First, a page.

If you’ve ever considered running your own online business, budget is likely to be one of the first things you needed to consider. After all, most of us don’t have an influx of cash on hand and available to just launch a new company overnight.
With that in mind, it’s crucial to think about how you can keep the costs of your new venture as low as possible. The good news is that the digital world does make creating a company a little more affordable than it used to be.
The bad news is that there are still things to pay for, like website design to make sure you stand out online and hosting for that website. Today, we’re going to explain the costs of hosting, and why they’re so variable.
Understanding the Costs of Hosting a Website
Hosting is one of the most important things you’ll need to pay for as a budding business owner. Without a host, you can’t keep your website up and running online. Even basic websites need some form of hosting to keep them running. The critical thing to note is that there are a lot of different ways to get active online.
That’s why prices often vary. There are providers out there who can help you launch your website into the stratosphere for as little as $2.95 a month, and there are also those who can require you to spend hundreds on your account every month.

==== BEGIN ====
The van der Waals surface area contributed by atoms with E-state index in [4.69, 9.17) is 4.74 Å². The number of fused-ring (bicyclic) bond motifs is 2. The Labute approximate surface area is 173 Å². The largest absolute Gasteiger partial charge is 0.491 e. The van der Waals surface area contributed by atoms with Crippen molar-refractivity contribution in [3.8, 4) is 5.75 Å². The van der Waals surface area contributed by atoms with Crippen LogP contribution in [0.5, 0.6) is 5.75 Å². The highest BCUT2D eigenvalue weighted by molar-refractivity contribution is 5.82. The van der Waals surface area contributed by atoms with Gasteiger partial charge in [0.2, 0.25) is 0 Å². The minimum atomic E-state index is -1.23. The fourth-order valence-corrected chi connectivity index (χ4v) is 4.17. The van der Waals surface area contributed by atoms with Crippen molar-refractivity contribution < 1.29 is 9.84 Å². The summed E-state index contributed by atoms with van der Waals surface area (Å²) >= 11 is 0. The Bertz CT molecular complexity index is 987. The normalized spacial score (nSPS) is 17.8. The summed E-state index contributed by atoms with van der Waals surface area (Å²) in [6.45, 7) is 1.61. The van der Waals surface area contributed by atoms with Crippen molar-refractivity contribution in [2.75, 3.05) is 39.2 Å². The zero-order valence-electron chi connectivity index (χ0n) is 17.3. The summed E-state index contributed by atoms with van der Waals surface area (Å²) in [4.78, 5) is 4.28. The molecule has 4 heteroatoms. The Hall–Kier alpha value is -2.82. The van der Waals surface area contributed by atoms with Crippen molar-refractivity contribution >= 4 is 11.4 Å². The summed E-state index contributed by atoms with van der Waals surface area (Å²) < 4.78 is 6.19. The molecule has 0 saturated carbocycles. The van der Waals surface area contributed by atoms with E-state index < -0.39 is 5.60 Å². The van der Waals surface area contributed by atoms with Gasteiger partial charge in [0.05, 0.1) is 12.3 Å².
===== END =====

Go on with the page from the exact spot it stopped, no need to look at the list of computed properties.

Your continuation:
It all comes down to the service and support that you need. That means that figuring out how much you’re going to spend starts with figuring out what kind of site you want to run.
A basic portfolio or business site will often require a lot less cash than a full eCommerce site, for instance. The more information you need to put online, and the more people are likely to visit you, the more you spend.
What is the Cheapest Option?
Shared hosting is the entry-level solution for people who want to keep costs as low as possible. If you’re limited on cash for starting your own business, this is the route for you.
If you decide that you’re going to take out a student loan to develop your skills for your new business, you could even use some of the left over money there to begin building your website with shared hosting.
Once you’ve got your graduate degree, you’ll be able to pay off your loan and continue managing the cost of your site with minimal hassle.
Most shared accounts cost only a few dollars per month because you share your bandwidth with other people. The downside of this cheaper form of hosting is that you don’t have as much freedom to scale and grow as you might like.
The good news is that most beginners in the digital world won’t need a lot of space. You can launch online and start finding as many clients as possible, then consider expanding to something bigger in the years to come.